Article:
Hidden in the middle of a long Politico piece about in-the-news Republican Congressmember Michele Bachmann is this glimpse at one way to divide a modern communications outreach operation:
As a freshman with a lone Financial Services Committee assignment — Bachmann is 29th in seniority among 32 Republicans — she has had to create her own publicity, and she’s done her darnedest.
Backed by a three-person communications staff — a press secretary for national media, a press secretary for local media and a staffer to handle the blogs and other new media — Bachmann has volunteered herself for the attention she’s enjoying a little less this week.
For a Congressional office trying both to get national notice and stay in office, that sounds like a reasonable breakdown. Of course the team will be collaborating, with bloggers invited to media calls, the press guys aggregating and distributing online stories, and the office website supporting the whole endeavor. Other kinds of communications outfits might break down differently, with communications staff perhaps specializing by issue or by region, but the key part is the integration of the traditional media and online outreach.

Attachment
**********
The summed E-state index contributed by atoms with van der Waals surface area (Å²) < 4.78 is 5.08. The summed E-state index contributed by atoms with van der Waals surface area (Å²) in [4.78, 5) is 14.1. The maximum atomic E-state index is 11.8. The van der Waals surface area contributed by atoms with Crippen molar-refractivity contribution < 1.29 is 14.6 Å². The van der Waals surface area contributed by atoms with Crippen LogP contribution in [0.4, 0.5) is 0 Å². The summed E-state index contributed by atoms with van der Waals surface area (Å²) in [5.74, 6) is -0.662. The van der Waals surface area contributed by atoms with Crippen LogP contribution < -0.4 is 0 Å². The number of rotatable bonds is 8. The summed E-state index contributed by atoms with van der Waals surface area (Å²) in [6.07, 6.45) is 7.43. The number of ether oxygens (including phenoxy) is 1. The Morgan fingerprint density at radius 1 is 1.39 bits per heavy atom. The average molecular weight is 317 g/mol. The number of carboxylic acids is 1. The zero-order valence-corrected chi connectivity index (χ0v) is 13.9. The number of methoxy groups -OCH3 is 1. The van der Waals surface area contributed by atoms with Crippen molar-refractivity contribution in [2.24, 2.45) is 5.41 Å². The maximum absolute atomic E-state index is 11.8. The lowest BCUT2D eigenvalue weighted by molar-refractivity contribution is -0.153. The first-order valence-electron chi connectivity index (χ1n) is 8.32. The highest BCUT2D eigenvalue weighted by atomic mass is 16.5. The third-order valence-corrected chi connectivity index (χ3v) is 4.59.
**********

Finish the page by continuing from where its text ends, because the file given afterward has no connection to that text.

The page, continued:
Other variations? A group with an emphasis on field organizing might have separate positions for online social networking outreach and blogger relations, while a media-focused group might integrate blogger relations into the jobs of ALL of its press people. But if you’re looking for attention, step 1 is, don’t avoid the internet. Step 2? Have something to say, and hope you don’t regret it later.
[BTW, dig the title of the Politico — “Bachmann turns to overdrive.” Even the cadence matches.]